June 21, 2021
Dear Chairperson White and members of the Committee:
Thank you for affording me again an opportunity to testify in conjunction with this hearing.
I’m Mark Pattison, current secretary and former president of the Friends of the Juanita E. Thornton-Shepherd Park Library. I testified at the performance oversight hearing earlier this year against a recommended closing of the library. And my message today is much the same: Friends don’t let friends close libraries! It’s easy to reject arguments made by opponents. But when your friends tell you that you’re off course, you really should listen.
I won’t revisit all of the arguments I made in my earlier testimony, but some need to be reiterated. DCPL, in drawing library boundaries it calls “catchment areas,” for some reason gerrymandered the Walter Reed acreage into the Takoma Park branch’s catchment area. Takoma Park still hasn’t opened, but Shepherd Park was in the first batch of library branches to reopen last year. DCPL cannot boast about building a 20,000-square-foot library for Deanwood, as Richard Reyes-Gavilan did at the June 8 meeting of the Federation of Friends of the D.C. Public Library, then turn around and say the 23,000-square-foot Shepherd Park Library is too big for its made-intentionally-too-small customer base.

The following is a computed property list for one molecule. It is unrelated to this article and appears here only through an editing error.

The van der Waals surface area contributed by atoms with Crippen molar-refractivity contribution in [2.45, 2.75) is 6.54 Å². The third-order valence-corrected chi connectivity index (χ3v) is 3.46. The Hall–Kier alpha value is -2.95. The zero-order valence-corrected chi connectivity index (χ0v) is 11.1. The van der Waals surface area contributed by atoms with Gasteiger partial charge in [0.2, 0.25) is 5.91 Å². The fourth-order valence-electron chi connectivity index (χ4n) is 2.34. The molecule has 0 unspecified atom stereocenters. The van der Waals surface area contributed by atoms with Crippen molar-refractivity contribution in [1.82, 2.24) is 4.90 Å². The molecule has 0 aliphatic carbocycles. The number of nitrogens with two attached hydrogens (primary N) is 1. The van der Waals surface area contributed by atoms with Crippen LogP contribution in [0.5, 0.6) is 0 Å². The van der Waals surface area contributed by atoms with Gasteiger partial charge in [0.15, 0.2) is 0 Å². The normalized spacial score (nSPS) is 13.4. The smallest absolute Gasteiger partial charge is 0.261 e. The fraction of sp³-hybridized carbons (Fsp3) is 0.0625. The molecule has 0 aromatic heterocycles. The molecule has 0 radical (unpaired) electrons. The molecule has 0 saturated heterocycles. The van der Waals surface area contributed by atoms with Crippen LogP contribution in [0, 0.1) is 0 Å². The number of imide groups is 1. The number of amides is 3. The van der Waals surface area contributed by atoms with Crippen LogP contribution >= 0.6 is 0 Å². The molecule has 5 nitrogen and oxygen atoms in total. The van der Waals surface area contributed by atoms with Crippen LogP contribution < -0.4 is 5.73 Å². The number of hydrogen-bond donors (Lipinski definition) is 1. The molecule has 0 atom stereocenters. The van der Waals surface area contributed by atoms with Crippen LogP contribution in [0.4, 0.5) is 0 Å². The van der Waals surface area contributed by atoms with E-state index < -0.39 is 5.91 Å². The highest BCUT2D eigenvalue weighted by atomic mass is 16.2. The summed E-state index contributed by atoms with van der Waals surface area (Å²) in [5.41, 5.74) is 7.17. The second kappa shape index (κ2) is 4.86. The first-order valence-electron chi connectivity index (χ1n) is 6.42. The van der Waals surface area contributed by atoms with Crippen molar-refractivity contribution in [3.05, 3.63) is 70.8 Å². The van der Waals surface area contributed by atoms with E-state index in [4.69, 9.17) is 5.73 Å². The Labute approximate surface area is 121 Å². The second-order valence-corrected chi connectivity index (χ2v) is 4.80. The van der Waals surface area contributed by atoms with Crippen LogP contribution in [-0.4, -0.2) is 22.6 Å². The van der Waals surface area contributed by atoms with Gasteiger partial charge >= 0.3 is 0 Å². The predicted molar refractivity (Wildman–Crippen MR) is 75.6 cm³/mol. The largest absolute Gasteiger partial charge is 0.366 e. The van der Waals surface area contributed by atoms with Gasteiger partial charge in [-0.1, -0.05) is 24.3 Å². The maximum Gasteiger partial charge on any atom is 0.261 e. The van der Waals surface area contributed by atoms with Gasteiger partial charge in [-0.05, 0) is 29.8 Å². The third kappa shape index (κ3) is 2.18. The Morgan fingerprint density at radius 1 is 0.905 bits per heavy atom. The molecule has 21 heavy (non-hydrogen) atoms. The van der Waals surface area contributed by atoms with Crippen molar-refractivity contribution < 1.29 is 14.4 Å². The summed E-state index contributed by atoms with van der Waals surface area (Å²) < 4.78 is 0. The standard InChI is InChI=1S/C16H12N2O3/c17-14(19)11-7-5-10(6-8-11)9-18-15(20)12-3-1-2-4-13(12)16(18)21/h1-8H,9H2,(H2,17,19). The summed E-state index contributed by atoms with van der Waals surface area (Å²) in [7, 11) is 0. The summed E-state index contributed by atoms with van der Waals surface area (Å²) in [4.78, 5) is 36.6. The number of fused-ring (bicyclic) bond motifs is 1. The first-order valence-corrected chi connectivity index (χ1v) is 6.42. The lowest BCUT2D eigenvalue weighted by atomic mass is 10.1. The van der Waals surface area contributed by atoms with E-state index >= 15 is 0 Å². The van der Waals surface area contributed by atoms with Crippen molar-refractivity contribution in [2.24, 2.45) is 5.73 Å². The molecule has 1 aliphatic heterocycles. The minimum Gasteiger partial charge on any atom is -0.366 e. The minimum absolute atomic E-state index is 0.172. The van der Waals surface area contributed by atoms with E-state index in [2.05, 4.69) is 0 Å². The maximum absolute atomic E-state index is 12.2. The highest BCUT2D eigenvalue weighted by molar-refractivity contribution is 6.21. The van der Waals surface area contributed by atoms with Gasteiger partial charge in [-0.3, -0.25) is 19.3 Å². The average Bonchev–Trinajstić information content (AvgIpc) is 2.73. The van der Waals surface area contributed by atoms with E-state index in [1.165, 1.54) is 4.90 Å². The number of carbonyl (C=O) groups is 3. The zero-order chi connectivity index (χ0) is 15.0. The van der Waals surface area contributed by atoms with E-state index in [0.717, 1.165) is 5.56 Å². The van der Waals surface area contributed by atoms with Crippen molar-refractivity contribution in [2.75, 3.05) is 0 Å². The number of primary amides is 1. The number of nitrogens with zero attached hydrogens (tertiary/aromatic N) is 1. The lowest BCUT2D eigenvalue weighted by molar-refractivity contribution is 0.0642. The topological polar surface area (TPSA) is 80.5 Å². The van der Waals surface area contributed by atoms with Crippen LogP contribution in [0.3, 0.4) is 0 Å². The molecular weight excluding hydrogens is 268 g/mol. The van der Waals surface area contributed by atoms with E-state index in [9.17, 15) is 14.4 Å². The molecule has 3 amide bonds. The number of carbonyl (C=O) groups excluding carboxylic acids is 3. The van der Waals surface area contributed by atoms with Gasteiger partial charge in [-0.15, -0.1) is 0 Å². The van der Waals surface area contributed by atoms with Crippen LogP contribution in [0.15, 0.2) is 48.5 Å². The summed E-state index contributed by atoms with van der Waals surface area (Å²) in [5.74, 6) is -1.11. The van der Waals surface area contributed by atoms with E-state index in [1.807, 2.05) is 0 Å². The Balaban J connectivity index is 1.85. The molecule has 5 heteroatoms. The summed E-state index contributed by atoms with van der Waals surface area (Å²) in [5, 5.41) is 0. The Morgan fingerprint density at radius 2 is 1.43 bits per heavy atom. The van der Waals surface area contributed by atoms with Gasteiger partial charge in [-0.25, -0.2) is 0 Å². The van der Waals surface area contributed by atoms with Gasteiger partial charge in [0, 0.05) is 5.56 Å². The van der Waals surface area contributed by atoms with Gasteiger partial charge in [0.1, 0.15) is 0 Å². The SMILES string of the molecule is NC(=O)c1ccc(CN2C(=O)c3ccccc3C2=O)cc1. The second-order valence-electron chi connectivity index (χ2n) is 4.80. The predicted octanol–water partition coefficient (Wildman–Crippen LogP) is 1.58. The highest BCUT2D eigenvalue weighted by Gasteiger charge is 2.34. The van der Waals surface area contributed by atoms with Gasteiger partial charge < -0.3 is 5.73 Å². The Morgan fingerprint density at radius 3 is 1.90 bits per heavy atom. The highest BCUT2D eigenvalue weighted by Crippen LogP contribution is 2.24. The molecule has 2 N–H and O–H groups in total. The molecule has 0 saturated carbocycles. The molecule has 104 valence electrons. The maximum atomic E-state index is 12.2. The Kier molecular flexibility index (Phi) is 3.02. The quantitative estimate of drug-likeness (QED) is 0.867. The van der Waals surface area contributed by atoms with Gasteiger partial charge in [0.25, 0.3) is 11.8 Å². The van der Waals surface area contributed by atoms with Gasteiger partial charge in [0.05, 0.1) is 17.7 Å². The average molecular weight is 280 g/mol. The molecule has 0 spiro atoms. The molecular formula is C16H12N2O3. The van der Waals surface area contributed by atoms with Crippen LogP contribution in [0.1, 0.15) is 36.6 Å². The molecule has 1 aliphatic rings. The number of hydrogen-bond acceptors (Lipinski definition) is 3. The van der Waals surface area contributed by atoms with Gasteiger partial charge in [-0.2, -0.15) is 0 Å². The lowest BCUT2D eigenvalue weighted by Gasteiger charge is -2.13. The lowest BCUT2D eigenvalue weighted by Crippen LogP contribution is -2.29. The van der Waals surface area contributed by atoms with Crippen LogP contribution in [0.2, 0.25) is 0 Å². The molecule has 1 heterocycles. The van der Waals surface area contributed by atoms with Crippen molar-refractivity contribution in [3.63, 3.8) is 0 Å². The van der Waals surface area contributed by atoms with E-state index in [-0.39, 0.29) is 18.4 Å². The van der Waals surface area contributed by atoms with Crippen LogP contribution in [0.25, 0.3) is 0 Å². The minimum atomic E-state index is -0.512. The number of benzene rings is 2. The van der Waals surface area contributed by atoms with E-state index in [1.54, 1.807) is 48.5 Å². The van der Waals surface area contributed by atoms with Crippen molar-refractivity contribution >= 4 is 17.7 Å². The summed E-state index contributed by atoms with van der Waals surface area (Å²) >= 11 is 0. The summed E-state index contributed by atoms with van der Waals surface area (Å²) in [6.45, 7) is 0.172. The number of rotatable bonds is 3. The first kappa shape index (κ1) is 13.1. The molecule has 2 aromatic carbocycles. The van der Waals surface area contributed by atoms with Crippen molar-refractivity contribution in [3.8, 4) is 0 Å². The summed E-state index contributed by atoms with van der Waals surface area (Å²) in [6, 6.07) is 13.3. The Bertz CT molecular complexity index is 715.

Walter Reed, whose northern terminus is less than two blocks from the Shepherd Park Library, will have 2,100 housing units by the time construction is done. That’s more than every dwelling in the current catchment area. Those households deserve library services close to where they live. And you know what? So do the 64 families that are going to live in the affordable-rate housing being built by the city RIGHT…. NEXT…. DOOR to the library.
Another thing bears repeating: We have absolutely nothing against a new library to serve the Brightwood Park-Manor Park community or with new libraries for Dupont Circle-Adams Morgan, Wesley Heights-Cathedral Heights, Eckington, Deanwood, and elsewhere. But none of those other full-service libraries are going to be built by shutting down another full-service library. We reject that devil’s bargain for Shepherd Park.